Philharmonia Baroque Orchestra. Photo by Randi Beach

Conductor and harpsichordist Richard Egarr, Music Director of England's Academy of Ancient Music, is making his debut with the Philharmonia Baroque Orchestra in their first concert series of the year with a program called "English Masters of the Baroque." Egarr, introduced each piece with a humor-tinged anecdote, and though I sometimes didn't hear what he said we would, I nevertheless found him to be a warm, engaging presence and a thoughtful conductor.

The first half of the program began with a brisk, lively performance of Handel's Symphony from Saul, with especially fine playing from concertmaster Lisa Weiss and principal oboist Marc Shachman during the fourth movement. This set the tone for the remainder of the concert, which seemed to fly by despite having seven pieces on the program. Matthew Locke's Music From the Tempest began with a storm and ended in a round and was followed by Purcell's suite from The Fairy Queen. Both pieces were played with the same vigor as the Handel and I was particularly entranced by David Tayler's theobro- an instrument I've never seen before which is kind of like a lute version of Jimmy Page's double-neck guitar.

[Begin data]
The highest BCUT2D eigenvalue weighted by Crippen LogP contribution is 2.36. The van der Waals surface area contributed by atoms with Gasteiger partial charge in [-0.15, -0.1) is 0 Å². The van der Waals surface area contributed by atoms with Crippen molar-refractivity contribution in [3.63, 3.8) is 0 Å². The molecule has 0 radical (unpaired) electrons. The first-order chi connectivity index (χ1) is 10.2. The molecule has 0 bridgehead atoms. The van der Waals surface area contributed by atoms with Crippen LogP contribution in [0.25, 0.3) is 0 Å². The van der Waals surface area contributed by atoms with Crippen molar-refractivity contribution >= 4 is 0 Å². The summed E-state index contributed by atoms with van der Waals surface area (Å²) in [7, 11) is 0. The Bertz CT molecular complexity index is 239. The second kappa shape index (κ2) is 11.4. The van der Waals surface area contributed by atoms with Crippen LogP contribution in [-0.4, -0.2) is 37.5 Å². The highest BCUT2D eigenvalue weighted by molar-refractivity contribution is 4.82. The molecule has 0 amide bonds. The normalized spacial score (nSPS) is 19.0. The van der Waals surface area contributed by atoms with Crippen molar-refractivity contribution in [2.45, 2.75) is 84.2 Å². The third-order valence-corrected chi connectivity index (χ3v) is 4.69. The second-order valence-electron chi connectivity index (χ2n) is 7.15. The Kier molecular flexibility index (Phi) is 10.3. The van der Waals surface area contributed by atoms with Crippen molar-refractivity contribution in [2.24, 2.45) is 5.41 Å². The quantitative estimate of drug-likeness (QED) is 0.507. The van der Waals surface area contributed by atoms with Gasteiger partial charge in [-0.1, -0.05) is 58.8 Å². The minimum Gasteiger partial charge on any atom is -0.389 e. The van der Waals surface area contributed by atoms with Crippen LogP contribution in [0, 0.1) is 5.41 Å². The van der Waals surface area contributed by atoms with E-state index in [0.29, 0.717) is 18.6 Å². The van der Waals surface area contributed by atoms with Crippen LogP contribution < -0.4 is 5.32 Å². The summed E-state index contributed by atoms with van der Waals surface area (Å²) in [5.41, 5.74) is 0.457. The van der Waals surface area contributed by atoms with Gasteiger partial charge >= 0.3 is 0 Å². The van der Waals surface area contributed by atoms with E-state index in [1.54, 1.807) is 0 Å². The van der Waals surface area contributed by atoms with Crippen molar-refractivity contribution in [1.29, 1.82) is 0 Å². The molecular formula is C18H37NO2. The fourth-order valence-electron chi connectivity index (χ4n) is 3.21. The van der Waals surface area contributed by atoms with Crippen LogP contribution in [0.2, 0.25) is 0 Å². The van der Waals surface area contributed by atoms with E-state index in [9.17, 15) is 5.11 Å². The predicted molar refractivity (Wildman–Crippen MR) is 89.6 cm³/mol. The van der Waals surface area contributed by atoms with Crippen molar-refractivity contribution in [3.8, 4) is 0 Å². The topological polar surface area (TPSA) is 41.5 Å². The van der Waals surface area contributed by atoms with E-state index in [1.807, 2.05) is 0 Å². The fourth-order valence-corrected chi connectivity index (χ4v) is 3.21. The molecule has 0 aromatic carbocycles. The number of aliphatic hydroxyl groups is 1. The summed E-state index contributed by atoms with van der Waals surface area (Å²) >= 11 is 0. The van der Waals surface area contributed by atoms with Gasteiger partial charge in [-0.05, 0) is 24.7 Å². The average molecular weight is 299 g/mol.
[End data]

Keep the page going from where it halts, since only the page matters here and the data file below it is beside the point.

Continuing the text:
The second half of the program began with Thomas Arne's Concerto for Harpsichord No. 5 in G minor featuring Egarr as soloist and conductor. There was a roughness in the rhythm of Egarr's playing, but having never heard the work before, I can't say if that was the design of the composer or the result of some very tricky passages requiring cross-hand playing. William Lawes' brief Consort Sett in Six Parts No. VII in C major followed, featuring paired violins, violas and cellos in two movements- a Fantasy and an Aire. It was the only work on the program I really couldn't find a way into, perhaps due to its brevity and my own inexperience with the form.

Two marvelously played pieces by Handel closed the program. The first was the Concerto Gross in D minor, which featured brilliant turns by each section of the orchestra, with many of its members visibly enjoying themselves. The concert concluded with the "Arrival of the Queen of Sheba" from Solomon.

There are two more performances this weekend at First Congregational Church in Berkeley. Philharmonia Baroque's next series of concerts will be in March and feature Steven Isserlis in works by Mendelssohn, Schumann and Brahms.